By Steve Fiscor, Editor-in-Chief

More than 20 new prep plants have been constructed in the U.S. during the last five years and a number of older plants have recently completed upgrades that were long overdue. A noticeable trend among both new construction and upgrades is the increased use of large scale Banana screens. While plant operators admire the performance of these screening systems, high vibration frequency, capacities and velocities place a lot of stress on the screen deck and screen media.

Historically, coal operators have had mixed emotions about screen media. Prep plant purists prefer profile wire, while others see advantages in modular synthetic media. Similar to any new technology, when the concept of urethane screen panels was introduced in the 1970s, some coal operators had a positive experience while others did not. Simply put, synthetic media did not have enough openings to allow the heavy media and water to drain fast enough therefore steel would do the job better. During the last 40 years, the technology has improved to the point where urethane screen media has a greater level of acceptance now and it’s growing.

“As coal companies consolidate, we are seeing a change of attitude about steel vs. urethane,” said Ron Bennett, coal industry sales manager at Polydeck Screen. “That trend will continue. There are some people who still think urethane doesn’t work, but we have been very successful applying it in the coalfields. We are seeing people get more comfortable with it over the last three to five years.”

The largest manufacturer of synthetic screen media is Polydeck, located in Spartanburg, S.C. The company’s primary product lines include modular polyurethane and rubber screen panels, and the frame systems to support the media.

The differences between steel and urethane should be obvious, but they are not. One would think steel is harder and therefore would last longer. That may be a common assumption, explained Bennett, but more often he hears plant operators say they tried urethane a number of years ago and it just didn’t work. Aside from brute strength and tradition, other differences between steel and urethane are more subjective, such as effective wear life and ease of handling during maintenance.

Because the Polydeck system uses 1- x 1-ft or 1- x 2-ft screen panels, one of the biggest advantages for modular screening media is the ability to solve a wear problem in one area of the deck. For instance, Banana screens are hard on screening media. “Many of these new plants are using more water and creating higher velocities than was used in the past,” Bennett said. “We have created different panel styles that improve wear in these high velocity areas.” Maintenance personnel can replace just the worn panel instead of an entire section of steel media. “That modular approach also gives us the advantage on Banana screens of alternating rows of media to fine tune the overall performance,” said Dennis Zeiger, marketing manager, Polydeck. “You can put a row of panels with dams to slow material down or change the slot widths. You can adjust the material flow over the deck to achieve production objectives.”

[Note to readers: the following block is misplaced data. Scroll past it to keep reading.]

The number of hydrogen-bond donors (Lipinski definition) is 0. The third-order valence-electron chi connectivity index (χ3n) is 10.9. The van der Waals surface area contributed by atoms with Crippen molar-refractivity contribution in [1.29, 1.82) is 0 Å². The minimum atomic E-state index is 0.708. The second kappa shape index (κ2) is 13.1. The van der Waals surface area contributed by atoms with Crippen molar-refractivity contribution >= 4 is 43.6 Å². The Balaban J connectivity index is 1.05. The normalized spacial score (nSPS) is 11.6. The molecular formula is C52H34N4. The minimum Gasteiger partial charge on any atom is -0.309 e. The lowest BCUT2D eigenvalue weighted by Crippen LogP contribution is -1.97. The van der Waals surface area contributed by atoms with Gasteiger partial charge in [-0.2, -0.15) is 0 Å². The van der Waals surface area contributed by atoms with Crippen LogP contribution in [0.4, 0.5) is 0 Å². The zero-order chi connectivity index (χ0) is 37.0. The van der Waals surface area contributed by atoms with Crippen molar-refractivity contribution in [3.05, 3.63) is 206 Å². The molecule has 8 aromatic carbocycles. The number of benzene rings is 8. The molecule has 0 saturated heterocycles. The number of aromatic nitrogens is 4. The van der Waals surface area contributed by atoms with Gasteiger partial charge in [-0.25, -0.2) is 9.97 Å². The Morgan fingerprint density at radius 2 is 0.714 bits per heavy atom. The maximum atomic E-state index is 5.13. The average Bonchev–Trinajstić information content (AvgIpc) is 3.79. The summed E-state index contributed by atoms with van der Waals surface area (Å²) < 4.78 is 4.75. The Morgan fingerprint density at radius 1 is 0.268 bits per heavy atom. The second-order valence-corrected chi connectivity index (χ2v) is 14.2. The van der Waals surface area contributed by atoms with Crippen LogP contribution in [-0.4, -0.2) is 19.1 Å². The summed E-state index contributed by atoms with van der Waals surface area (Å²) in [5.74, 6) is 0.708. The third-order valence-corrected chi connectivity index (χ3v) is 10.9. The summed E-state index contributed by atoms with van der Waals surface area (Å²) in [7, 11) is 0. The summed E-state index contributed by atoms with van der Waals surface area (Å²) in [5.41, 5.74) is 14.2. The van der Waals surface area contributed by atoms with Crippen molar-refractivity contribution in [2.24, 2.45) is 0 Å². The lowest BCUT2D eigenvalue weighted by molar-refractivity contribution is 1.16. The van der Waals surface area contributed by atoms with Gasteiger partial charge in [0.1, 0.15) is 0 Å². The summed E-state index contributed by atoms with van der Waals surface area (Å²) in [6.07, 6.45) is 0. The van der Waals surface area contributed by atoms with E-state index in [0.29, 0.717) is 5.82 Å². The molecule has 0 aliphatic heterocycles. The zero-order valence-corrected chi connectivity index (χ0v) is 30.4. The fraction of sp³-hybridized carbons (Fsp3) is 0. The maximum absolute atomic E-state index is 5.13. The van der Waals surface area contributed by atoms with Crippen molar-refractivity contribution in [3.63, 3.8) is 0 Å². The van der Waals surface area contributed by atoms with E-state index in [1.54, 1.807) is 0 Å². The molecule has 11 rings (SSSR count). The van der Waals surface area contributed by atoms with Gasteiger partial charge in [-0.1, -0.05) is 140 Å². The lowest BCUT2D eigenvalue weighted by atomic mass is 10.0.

From a maintenance standpoint, modular screening media is much simpler, easier and safer to handle than steel decking, Bennett said. “It takes less people and time to change out the decking and, from a safety standpoint, instead of handling a 4- x 10-ft piece of punch plate, the maintenance crews are handling 1- x 2-ft urethane panels, there is no comparison,” Bennett said. One man can crawl into a vibrating screen and change out a couple of panels compared to a maintenance crew using a crane to remove a whole section of steel.

Handling Tougher Conditions
Ask any coal miner and they will quickly lament that all of the good coal is gone. No one knows this better than the screening professionals like Polydeck that serve the industry. To get at lower quality seams, mines are having to work through clay partings and that clay has an adverse impact on a screen’s performance. Prep plants wash coal and that means water will be added and removed from the process, and the clay becomes a sticky nuisance plugging apertures and blinding screens. Heavy clay build-up is a major problem for many prep plants